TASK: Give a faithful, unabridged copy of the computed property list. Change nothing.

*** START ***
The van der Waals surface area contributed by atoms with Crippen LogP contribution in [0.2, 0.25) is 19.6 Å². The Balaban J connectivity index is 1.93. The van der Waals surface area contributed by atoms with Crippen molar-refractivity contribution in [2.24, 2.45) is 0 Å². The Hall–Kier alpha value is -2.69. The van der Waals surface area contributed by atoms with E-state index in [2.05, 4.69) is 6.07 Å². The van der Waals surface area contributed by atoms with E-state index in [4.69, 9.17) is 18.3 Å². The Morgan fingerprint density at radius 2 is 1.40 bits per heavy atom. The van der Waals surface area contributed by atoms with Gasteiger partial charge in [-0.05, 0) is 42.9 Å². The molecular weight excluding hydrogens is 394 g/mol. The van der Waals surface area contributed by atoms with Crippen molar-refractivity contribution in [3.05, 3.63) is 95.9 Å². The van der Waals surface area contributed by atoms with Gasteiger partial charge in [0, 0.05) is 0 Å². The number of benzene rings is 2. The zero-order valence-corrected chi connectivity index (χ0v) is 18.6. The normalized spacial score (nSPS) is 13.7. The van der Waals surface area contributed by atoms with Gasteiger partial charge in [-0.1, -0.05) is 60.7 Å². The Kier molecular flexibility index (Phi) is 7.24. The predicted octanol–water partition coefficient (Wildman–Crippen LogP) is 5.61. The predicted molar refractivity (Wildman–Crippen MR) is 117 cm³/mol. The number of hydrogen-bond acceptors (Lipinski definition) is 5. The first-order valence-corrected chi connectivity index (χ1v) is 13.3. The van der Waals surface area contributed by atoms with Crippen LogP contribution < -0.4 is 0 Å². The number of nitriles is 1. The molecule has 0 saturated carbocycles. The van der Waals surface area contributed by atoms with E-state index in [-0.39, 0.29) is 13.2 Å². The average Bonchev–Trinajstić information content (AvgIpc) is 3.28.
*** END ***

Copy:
The van der Waals surface area contributed by atoms with Crippen LogP contribution in [0.2, 0.25) is 19.6 Å². The Balaban J connectivity index is 1.93. The van der Waals surface area contributed by atoms with Crippen molar-refractivity contribution in [2.24, 2.45) is 0 Å². The Hall–Kier alpha value is -2.69. The van der Waals surface area contributed by atoms with E-state index in [2.05, 4.69) is 6.07 Å². The van der Waals surface area contributed by atoms with E-state index in [4.69, 9.17) is 18.3 Å². The Morgan fingerprint density at radius 2 is 1.40 bits per heavy atom. The van der Waals surface area contributed by atoms with Gasteiger partial charge in [-0.05, 0) is 42.9 Å². The molecular weight excluding hydrogens is 394 g/mol. The van der Waals surface area contributed by atoms with Crippen molar-refractivity contribution in [3.05, 3.63) is 95.9 Å². The van der Waals surface area contributed by atoms with Gasteiger partial charge in [0, 0.05) is 0 Å². The number of benzene rings is 2. The zero-order valence-corrected chi connectivity index (χ0v) is 18.6. The normalized spacial score (nSPS) is 13.7. The van der Waals surface area contributed by atoms with Gasteiger partial charge in [-0.1, -0.05) is 60.7 Å². The Kier molecular flexibility index (Phi) is 7.24. The predicted octanol–water partition coefficient (Wildman–Crippen LogP) is 5.61. The predicted molar refractivity (Wildman–Crippen MR) is 117 cm³/mol. The number of hydrogen-bond acceptors (Lipinski definition) is 5. The first-order valence-corrected chi connectivity index (χ1v) is 13.3. The van der Waals surface area contributed by atoms with Crippen LogP contribution < -0.4 is 0 Å². The number of nitriles is 1. The molecule has 0 saturated carbocycles. The van der Waals surface area contributed by atoms with E-state index in [-0.39, 0.29) is 13.2 Å². The average Bonchev–Trinajstić information content (AvgIpc) is 3.28.